There are many ways to experience the National Parks without long car rides or flights across the country or the world, though none of them can match the awe and grandeur of the real thing. Ansel Adams photographed the parks religiously, and in 1941 received a commission from the National Parks Service (NPS) to create a photo mural. World War II scrapped the project, but the 200 plus photos he took are all freely available online. The NPS has also made available 100,000 photographs, blueprints, and drawings of the National Parks throughout their history with its Open Parks Network.


We can add to these already incredible free resources the online project National Parks Maps. Begun in 2013 by Colorado park ranger Matt Holly, the site currently hosts “1,198 free high-resolution national park maps to view, save, and download.” Holly created the site for purely practical reasons. “I’ve always found it time-consuming to visit each park’s web page and use an embedded map viewer or muddle through the website to find a nice printable map,” he writes. “So I’ve done the dirty work for you.”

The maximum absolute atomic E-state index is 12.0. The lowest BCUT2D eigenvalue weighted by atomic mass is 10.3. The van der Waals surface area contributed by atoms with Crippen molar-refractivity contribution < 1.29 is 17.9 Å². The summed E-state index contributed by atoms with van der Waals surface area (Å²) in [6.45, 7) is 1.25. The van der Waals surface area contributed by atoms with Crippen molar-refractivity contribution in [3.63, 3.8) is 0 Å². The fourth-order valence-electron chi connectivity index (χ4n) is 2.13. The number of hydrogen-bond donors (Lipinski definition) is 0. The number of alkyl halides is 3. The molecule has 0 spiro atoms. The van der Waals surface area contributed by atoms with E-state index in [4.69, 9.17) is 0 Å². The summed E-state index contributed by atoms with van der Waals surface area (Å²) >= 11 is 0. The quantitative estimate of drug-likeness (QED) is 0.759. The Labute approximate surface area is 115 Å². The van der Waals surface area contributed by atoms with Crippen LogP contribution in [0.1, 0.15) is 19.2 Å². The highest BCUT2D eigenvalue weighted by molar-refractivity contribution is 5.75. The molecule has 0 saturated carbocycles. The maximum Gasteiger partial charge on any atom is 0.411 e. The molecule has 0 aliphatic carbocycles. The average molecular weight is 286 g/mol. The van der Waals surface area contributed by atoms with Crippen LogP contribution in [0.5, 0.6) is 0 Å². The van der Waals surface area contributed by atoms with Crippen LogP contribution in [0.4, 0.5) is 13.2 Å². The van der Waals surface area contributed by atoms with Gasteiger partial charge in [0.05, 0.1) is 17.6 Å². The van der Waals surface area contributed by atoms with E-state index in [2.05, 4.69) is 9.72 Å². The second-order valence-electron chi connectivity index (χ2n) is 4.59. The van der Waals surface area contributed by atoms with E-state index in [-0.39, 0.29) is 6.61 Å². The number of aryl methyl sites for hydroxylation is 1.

That said, we find this collection is filled with aesthetic pleasures, and no small number of geographical and historical curiosities. At the top see a 3D map of Hawaii’s Haleakala National Park, with a “stunning overview of Maui.” Below it, see a map of “the range of the Coast Redwood, stretching from southern Oregon to south of Big Sur.” (Redwood National and State Parks appear as a tiny area on the left, just below the Oregon state border.) Further down is a bright blue aerial map of Florida’s Dry Tortugas National Park, and below it, a map of the historical Wilderness Road through the Cumberland Gap, the “path of the famous road used by settlers to reach Kentucky.” Plus, then the Southern Rim of the Grand Canyon.